We had this HUGE discussion in school about firefighting, and the first words my friend (he's from another country) said about Firefighters is that they put out fires and rescue animals from high places.
Has your company gone to rescue a cat, or maybe even a dog, from a high point?
A 1 3/4" hand line gets cats out of a tree pretty well. Don't stray them just the branch they are on! We also used are air bags to lift a shed up to get a pit bull out from under it. Cut fences to get their stuck heads out of it. Tear a hair catcher thing out of a bathtub cuz a dogs toenail was stuck in it. So I guess you can say we have did alot of pet rescues! Oh and the best the two loving dogs I own now cuz some dumb jack wagon left them on the sidewalk at the station in a cage late at night in 100 plus heat!
I was more trying to make a rhetorical point that animal rescue is not nearly as dangerous as people rescue. I'd rather grab a 10lb cat any day than carry a 150lb person down a ladder.
In reality which one have you had more training on? Assisting a person down or carrying an animal? Yes, assisting a person, conscious or not, is a risk, yet is a risk we train on. We have ladder carries that if a person panics, we can lock them to the ladder and calm them down. Not the same thing with animals. That 10lb cat isn't going to necessarily cooperate the same. When it gets scared and starts clawing and scratching the rescuer and the person falls, is that an acceptable risk? And that is if you do have a good grip on the animal, let alone it fights you and climbs back on up.
I'm trying to think about how we would explain this to a civilian; running into a burning building, donning a haz-mat suit, or tackling an aggressive patient with a head wound are all acceptable risks, but a non-emergency ladder pitch is too dangerous?
Not talking about ladder pitch, but to answer such a question comes down to training. Going into a burning building, we have training and proper equipment to do that. HAZ-MAT, depends, not everyone has the same level of training, we don't just go into a HAZMAT situation because there is a problem and we were called, instead there are people trained and equipped to handle it. Pt care is another area we typically train on and have equipment (restraints) etc to mitigate the issue.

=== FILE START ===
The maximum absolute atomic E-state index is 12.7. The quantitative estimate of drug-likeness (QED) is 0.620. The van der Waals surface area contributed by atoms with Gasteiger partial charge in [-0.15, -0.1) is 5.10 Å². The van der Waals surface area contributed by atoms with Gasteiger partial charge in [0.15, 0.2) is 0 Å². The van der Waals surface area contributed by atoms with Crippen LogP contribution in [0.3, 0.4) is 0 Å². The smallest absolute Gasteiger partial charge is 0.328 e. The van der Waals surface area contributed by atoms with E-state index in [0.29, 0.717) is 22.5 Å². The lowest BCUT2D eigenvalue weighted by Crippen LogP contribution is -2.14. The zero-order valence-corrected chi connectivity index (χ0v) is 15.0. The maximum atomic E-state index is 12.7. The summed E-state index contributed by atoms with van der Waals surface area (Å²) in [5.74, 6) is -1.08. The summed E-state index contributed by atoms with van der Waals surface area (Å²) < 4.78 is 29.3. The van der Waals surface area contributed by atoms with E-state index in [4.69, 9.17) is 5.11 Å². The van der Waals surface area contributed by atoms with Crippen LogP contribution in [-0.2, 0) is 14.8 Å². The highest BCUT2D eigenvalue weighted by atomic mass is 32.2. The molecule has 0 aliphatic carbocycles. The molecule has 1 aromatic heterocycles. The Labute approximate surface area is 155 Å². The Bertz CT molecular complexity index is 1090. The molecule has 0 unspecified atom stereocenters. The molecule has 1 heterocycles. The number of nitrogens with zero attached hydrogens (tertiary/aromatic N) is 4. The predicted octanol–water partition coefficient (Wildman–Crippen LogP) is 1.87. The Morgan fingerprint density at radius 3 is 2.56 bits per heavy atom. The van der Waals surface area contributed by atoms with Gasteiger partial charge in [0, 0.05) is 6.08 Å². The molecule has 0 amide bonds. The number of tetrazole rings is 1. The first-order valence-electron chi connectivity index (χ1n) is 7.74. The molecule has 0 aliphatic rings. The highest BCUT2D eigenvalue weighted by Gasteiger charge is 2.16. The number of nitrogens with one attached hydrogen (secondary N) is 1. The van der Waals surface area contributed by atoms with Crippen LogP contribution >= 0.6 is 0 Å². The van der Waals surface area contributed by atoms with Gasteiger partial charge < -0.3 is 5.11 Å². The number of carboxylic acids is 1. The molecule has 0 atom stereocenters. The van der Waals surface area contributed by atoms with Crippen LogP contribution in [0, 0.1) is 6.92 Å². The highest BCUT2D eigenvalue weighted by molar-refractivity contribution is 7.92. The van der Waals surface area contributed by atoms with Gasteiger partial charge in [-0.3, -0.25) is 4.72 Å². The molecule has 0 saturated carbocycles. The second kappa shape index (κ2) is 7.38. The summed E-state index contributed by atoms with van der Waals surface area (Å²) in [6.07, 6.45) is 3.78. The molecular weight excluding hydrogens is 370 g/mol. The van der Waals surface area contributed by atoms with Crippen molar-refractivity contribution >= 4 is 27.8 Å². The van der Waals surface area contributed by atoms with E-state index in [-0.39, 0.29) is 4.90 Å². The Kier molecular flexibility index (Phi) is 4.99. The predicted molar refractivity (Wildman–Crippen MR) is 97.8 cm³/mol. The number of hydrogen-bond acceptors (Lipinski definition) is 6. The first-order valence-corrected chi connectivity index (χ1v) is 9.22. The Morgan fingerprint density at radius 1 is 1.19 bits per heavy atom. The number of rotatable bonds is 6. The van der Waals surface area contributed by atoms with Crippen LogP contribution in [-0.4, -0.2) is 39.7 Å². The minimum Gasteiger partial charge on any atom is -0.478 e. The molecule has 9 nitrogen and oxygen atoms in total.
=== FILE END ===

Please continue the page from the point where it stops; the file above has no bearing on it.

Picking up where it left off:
That is my point here Vic, it is one thing if one actually has training and equipment to handle such an incident. Every incident involves a risk assessment, but reality is we should not be taking unnecessary chances and risks. Just like if the FD is called to a "man down" in a confined space, we should not just arbitrarily go in. It is bad enough a few depts had FF's injured because they rushed in and were levied fines for doing such things most of us here say they wouldn't.
So now explain why a FF is disabled from a fall from a ladder because the stupid cat in the tree reacted wrong and the rescuer lost their balance and fell. Then try and defend such actions when asked if the proper training was in place and the rescuer received it, was the proper equipment in place and so forth.....It is the risk assessment....is such "PR" worth it?
Ever done recovery work in flood zones? Then you know the answer to this is, "yes". I have seen cat skeletons (and other animals as well) in trees; usually trapped amongst brush and detritus stuck in the limbs. Sorry, but have seen this question too many times and just had to be a wise acre!